Isn't that just a little bit contradictory, Pat, in that it's "time for a 3rd party," yet "no party can make all happy?" This third party talk leads down a VERY slippery slope. Think Italy. The "gub'mint du jour" just doesn't appeal to me. At all.

    Sharon sez: And I do agree with Chris that he was run out of the big tent by the constant attacks by the media and the social conservatives of our party. At this point, I am going to support Mitt, unless Rudy makes a major turnaround in Florida (don't see it happening). I cannot support McCain or Huckabee ... just can't consider it.

    I submit the same thing that happened to Giuliani is happening to McCain as we speak, just for different reasons. The most conservative elements of the GOP simply aren't that tolerant of another conservative viewpoint...or any deviation, at all, from their particular orthodoxy. And that's sorta scary, as far as I'm concerned. There's not a whole helluva lot of difference between intolerant moonbats and intolerant right-wingers, IMHO. Their icons are different, that's all.

    As for Noonan...I still read her, but I agree less and less with what she has to say these days. But she's still a great writer and one shouldn't forget her credentials... which are impeccable.

    Thanks for the comment on the blog and politics. I wax and wane where politics are concerned. There are some days I get so damned disgusted I think I'll swear off of politics altogether. Then I wait three days or so and find that feeling has passed... ;-)

    So true about those pics of the "young us." Where did the time go, anyway??

  8. My reasoning for a "viable" 3rd party Buck is for several reasons....The Democrats of today are nothing more than marxists/socialists of yesteryear...that leaves out the folks like my uncles and grandparents, whose decendants are still slaves to the "party linve" even though they have nothing in common with today's DNC. The Rockerfeller(AKA Rudy/Bloomberg) wing of the GOP(that would be many of those posting on here)are in love with abortion mills and have the "if it feels good do it" outlook and hate conservative Christians views...they will never see eye-to-eye...and frankly, I have nothing in common with country club Republicans or open border a-holes like McCain and "The Huckster"...I'm sure the Bloombergers would love to see the true Conservatives gone from the GOP....which of course would leave them maybe 10% in national polls....not a winning position.

  9. I like your nerd picture. I also like your from the archives pics. They are enjoyable. Yes you are right we must laugh at ourselves. Everyone else is we might as well enjoy the laughter;)

  10. I agree with Buck, and I'm not just spreading butter. I think congress is the big failure and Bush added to it. I'm not thrilled with any of our Republican canidates, but to say that I just "can't vote" for one of them or to say that I "will not vote" is to say that I am voting for the Democrats. I think that is much worse in the long run. I think a third party just divides the Repulicans giving away the votes to the Dems. So, I will choose the best of the Reps, and exercise my rights.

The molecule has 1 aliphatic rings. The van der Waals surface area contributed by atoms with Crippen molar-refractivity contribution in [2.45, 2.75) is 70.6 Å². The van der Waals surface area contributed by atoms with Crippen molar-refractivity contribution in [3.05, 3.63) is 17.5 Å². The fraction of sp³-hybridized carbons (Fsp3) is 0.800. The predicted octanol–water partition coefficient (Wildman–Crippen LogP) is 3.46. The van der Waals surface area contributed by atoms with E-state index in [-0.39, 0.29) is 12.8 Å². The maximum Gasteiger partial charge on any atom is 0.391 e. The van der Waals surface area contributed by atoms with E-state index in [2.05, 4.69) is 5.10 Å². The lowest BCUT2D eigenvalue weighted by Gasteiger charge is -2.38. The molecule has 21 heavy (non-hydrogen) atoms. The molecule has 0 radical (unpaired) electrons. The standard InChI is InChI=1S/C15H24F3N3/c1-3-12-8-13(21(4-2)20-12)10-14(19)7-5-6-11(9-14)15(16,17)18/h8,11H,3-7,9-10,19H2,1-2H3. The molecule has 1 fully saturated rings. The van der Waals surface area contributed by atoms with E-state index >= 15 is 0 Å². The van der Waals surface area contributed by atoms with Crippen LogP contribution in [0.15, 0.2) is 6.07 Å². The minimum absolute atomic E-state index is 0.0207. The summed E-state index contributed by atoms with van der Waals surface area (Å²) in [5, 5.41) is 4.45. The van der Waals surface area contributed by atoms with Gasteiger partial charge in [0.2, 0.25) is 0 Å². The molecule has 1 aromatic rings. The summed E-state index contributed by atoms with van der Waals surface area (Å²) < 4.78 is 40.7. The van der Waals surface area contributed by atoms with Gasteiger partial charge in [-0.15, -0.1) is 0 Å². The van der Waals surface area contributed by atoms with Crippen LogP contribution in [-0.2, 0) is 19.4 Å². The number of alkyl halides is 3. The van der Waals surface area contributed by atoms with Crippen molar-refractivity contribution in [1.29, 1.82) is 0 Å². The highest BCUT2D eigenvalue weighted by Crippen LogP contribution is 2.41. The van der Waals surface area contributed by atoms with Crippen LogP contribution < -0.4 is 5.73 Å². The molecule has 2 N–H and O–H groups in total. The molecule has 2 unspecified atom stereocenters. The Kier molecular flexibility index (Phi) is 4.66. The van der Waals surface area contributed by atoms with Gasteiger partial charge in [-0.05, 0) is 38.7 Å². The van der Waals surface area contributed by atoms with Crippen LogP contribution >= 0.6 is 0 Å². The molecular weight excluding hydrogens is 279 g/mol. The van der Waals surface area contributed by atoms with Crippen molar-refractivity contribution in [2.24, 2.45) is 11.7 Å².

Such a thoughtful, artsy photo of you. It is like seeing your softer, intelligent side rather than the macho bike photos - both are great.

  11. Pat sez: The Rockerfeller(AKA Rudy/Bloomberg) wing of the GOP(that would be many of those posting on here)are in love with abortion mills and have the "if it feels good do it" outlook and hate conservative Christians views...

    Well, I'd be hard-pressed to find a bigger collection of inaccurate, purely-false tropes in one sentence, even if I tried...and I'm not inclined to try. There ain't no such thing as an "abortion mill" these days, the "if it feels good..." thing is a load of bollocks, and no one (aside from the loony-left fringe) "hates" conservative Christian views. That last bit is WAY over the top. People might disagree with a POV, but rational people don't "hate." Heavy emphasis on "rational," at that.

    How in the Hell do you justify those sorts of statements? They're simply irrational and make you look like one of those old guys who wander around raving about "socialism." It ain't pretty.

    Ashley: Thanks for the kind comments about the archive pics. There's a lot of weird stuff in there...some of which you'll see, some you won't. While I generally like self-deprecating humor, some of the pics are TOO embarrassing, even for me. Think "'70s," LOL!

    Lou: I like the "spreading butter" statement! First time I've heard that.

    And thanks, yet again, for the kind comment on the geek pic. Truth be told: I have a lot more geek in me than macho.


Just be polite... that's all I ask.